(November 1, 2007) – Research conducted at the William and Iffath Hoskins Center for Biomedical Research at Memorial University Medical Center (MUMC) has been published in the October 1 issue of the prestigious peer-reviewed and internationally known Cancer Research, the flagship journal of the American Association of Cancer Research.
The research, titled “Whole-Genome Profiling in Liposarcomas Reveals Genetic Alterations Common to Specific Telomere Maintenance Mechanisms,” was authored by Dominique Broccoli, Ph.D., and J.E. Johnson., Ph.D., along with colleagues from Fox Chase Cancer Center in Philadelphia.
“This will draw international attention to the research being conducted here at the Hoskins Center in Savannah. In addition, it will help us receive grants and funding for continued research,” said Broccoli.
There are six characteristics of cancer cells. One of these is the ability to grow and divide forever. Cancer cells can do this because they acquire the ability to maintain the ends of their chromosomes, called telomeres. There are two ways a cancer cell can maintain telomeres. Most tumors use one of the mechanisms but sarcomas use both. Previous work from others has shown that the mechanism used to maintain telomeres predicts patient survival. In this study, the researchers characterized the genomes (DNA) of liposarcomas that use the different telomere maintenance mechanisms. They found that these tumors have different changes in their DNA. This may explain the differences in patient survival and lead to better treatment of sarcomas.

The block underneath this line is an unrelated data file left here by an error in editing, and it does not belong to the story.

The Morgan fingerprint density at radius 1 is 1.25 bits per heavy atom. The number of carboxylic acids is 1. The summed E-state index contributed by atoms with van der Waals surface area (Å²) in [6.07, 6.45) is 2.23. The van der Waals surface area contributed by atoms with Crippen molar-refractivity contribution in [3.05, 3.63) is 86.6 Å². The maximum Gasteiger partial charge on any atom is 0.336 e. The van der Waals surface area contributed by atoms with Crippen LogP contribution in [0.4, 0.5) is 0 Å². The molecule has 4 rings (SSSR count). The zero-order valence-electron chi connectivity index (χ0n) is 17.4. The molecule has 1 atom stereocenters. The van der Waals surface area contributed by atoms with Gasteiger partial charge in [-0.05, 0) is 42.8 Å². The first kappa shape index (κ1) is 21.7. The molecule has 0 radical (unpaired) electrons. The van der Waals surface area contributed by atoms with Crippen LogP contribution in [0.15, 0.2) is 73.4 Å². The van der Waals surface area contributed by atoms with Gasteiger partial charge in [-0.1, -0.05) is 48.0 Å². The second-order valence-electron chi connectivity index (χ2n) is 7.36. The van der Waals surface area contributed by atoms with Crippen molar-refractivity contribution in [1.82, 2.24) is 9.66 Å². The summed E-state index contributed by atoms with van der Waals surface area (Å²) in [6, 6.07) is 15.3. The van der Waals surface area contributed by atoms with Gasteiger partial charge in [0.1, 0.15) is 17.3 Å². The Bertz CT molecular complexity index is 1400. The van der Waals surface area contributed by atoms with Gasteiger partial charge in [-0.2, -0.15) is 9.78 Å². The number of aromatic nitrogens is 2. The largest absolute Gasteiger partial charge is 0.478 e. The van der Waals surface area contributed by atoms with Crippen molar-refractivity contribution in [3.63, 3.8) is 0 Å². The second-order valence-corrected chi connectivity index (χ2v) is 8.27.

With these genetic changes identified, Broccoli and her team will continue to characterize these tumors and test the role of these mutations.
“We are working to figure out better ways to help people fight cancer. Analysis such as this may lead to new treatments that target the tumor-specific genetic changes,” said Broccoli.
Dominique Broccoli, Ph.D., is a member of the Curtis and Elizabeth Anderson Cancer Institute* at Memorial University Medical Center Department of Laboratory Oncology Research and Professor, Departments of Surgery, Internal Medicine, and Division of Basic Medical Science, Mercer University School of Medicine -- Savannah Campus.
Memorial University Medical Center is a two-state healthcare organization serving a 35-county area in southeast Georgia and southern South Carolina. The system includes its flagship hospital, a 530-bed tertiary medical center; CareOne, its two-state home care division; Memorial primary and specialty care physician networks; a major medical education program; business and industry services; and NurseOne, a 24-hour call center. Memorial University Medical Center is the only hospital in the country to be named both a Distinguished Hospital by J.D. Power and Associates and one of the "100 Best Companies to Work For" by Fortune magazine.
*The Curtis and Elizabeth Anderson Cancer Institute at Memorial University Medical Center is not affiliated with the University of Texas M.D. Anderson Cancer Center.